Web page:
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ecological footprint

An ecological footprint is a measure of natural capital use per person or per settlement. It is usually expressed as a number of Earths required to support all persons on Earth living at that level of consumption?, however, this has come under criticism for assuming Kant?'s Categorical Imperative? and ignoring the varying roles high consumers may play in enabling the lower consumption lifestyles of others.

who's building the next Earth?


The World Wildlife Fund? issued a report in 2006 that claimed that before 2050? the human population would require "Two Earths" to sustain it if current trends in population? and consumption? continued. Which of course they cannot.

Canadians already consume the equivalent of Four Earths per capita, but there are thankfully relatively few of us.

what will really happen without another Earth


The implication of such numbers is clear: radical increases in resource prices and conflict over newly-scarce resources, of which the first may be the atmosphere?'s capacity to absorb GHG?, stabilize the climate, and reduce ocean pH?. The Kyoto Accord is seen by many as the litmus test? for willingness of governments to act on these natural limits to carrying capacity.

UN measures


The ICLEI ecoBudget? is the only UN-mandated measure of ecological footprint. The much more specialized ISO 14064 deals only with accounting for carbon emission?s, and emerged at about the same time (March 2006), so the two accredited standard?s will likely be reconciled. The ICLEI Triple Bottom Line? includes ecological footprint.

Canada


The Green Party of Canada passed a resolution at its GPC AGM 2006 G06-p55: Ecological Footprint Analyses, which took the following positions:

"i. Advocate that Canada adopt the use of Ecological Footprint analyses as a
key indicator of the performance of Canadian society;

ii. Call upon policy research institutes, financial institutions, and all levels of
government to add these indicators to the traditional types of analyses and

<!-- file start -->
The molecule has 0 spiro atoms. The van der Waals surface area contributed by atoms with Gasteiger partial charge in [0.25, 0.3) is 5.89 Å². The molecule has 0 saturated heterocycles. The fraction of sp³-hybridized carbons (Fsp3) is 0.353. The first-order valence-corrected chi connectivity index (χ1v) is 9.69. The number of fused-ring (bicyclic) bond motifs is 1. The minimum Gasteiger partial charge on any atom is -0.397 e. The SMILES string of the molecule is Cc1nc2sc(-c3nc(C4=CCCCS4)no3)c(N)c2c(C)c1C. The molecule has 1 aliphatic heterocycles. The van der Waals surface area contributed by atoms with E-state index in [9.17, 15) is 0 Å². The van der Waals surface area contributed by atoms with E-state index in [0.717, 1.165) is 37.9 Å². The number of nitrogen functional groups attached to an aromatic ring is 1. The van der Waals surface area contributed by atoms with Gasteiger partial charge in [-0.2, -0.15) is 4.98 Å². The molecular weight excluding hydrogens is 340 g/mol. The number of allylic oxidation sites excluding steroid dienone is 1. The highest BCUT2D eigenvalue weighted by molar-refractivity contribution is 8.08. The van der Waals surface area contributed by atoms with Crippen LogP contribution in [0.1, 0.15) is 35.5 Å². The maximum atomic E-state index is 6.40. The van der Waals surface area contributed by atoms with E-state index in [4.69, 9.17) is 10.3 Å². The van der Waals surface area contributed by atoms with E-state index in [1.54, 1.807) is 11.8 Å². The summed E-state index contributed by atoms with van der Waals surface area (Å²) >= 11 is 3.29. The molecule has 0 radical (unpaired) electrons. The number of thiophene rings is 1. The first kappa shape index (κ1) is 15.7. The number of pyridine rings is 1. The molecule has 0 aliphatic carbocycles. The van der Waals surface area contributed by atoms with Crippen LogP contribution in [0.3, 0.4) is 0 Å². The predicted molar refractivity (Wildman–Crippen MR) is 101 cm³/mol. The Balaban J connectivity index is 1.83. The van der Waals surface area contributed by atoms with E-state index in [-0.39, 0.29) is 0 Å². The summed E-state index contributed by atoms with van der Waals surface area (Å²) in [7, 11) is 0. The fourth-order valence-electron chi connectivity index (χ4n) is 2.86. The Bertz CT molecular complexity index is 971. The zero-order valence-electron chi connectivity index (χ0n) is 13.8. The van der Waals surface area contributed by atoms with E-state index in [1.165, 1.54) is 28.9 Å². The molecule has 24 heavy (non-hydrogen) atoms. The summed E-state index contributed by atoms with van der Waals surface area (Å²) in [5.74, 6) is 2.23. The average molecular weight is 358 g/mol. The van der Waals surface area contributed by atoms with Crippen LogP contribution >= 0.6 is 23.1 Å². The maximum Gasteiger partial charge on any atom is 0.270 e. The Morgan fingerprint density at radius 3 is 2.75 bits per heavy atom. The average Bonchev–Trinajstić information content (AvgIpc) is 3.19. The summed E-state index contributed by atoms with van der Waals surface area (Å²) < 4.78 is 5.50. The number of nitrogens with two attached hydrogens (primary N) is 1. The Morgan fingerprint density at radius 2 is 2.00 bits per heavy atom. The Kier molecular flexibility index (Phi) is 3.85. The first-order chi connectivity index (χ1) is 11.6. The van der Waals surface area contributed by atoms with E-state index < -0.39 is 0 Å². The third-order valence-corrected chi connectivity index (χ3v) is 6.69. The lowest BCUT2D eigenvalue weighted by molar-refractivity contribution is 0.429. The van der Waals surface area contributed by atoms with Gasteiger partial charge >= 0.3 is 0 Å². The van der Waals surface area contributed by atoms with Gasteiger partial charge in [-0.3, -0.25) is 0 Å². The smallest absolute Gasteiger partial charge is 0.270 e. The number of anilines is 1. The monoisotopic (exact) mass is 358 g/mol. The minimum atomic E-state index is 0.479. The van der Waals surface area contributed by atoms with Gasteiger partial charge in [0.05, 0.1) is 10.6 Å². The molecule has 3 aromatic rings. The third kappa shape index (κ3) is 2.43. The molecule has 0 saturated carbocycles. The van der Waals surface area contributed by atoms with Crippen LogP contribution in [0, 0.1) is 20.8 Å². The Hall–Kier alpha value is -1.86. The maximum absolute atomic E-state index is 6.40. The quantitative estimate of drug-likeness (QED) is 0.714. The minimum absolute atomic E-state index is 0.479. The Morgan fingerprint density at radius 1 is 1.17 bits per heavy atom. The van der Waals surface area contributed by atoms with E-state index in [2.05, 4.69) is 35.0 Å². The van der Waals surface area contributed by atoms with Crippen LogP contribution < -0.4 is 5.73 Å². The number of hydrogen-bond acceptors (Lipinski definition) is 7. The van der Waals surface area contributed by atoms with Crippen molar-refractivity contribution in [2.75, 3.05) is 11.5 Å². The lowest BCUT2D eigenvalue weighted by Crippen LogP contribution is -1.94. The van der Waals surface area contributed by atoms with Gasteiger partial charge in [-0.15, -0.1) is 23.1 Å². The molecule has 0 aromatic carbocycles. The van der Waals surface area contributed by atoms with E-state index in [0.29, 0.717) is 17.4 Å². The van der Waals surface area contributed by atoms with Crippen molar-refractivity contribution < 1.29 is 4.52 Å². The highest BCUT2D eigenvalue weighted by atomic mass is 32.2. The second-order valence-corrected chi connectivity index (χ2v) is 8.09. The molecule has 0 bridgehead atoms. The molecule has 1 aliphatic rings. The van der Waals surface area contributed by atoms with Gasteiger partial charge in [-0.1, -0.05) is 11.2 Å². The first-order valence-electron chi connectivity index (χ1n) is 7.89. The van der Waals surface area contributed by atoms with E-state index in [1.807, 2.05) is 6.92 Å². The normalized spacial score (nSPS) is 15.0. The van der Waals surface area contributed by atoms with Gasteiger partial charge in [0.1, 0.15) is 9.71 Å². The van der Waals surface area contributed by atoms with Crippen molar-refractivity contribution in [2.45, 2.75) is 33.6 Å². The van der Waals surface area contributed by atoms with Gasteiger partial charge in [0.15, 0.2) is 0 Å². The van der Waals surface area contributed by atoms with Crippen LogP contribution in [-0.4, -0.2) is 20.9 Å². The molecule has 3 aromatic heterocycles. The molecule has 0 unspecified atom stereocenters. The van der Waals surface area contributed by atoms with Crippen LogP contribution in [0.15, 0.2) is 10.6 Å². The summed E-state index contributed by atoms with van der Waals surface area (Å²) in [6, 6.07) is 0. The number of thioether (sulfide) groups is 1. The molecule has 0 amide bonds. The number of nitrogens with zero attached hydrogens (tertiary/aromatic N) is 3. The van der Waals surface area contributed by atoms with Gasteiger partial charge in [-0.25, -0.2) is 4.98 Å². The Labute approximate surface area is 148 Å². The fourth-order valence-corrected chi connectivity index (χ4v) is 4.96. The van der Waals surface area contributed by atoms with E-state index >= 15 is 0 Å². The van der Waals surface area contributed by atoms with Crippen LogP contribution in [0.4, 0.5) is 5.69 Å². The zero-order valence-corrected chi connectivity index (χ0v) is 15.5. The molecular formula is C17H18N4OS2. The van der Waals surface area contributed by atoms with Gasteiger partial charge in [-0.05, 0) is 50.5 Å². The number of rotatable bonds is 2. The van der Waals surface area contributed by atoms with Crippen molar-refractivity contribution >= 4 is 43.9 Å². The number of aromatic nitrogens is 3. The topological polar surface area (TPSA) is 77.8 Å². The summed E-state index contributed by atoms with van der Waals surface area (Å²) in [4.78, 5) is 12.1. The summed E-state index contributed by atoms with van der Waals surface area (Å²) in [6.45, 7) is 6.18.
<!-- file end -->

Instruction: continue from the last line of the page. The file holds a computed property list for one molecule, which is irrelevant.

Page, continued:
reports when they are publishing views on the performance of our society and our country;

iii. Emphasize wherever possible that increasing levels of consumption will
soon make population growth in Canada ecologically unsustainable – and
that Canadians must make hard choices on the type of future we want;

iv. Develop and support public policies that reflect such choices;

v. Carry forward these views to international fora and debates in order to
help focus World attention on this issue, to learn from the experiences of
other countries and, whenever possible, to assist them to come to grips
with this massive challenge"

meeting global municipal standards


At that same meeting, the GPC passed G06-p05: Sustainable Urban Development? which resolved, using the exact wording from the World Mayors and Municipal Leaders Declaration on Climate Change, 2005-12-07 that "global trade regimes, credits and banking reserve rule?s be reformed to advance incentives to implement polices and practices that reduce and mitigate climate change;" and "...achieve debt relief for poor countries undertaking sustainable change to their domestic economy, trade, credit and monetary practices;... develop fair trade networks and implement sustainable agriculture" and that domestic policy focus on "provision and purchasing of sustainable and local goods and services to these". It required "that progress towards these be reported using ISO 14064 and the UN ICLEI "ecoBudget" and "Triple Bottom Line" methods" and further "that Canadian local governments that adopt these measures be fully supported to integrate their reporting and share their best practices;"

It called on the federal government to "support Canadian urban governments to lead the world in the tracking, reporting, exchange of practices, and all other matters related to sustainable urban development, before the ICLEI 2012 World Congress?."



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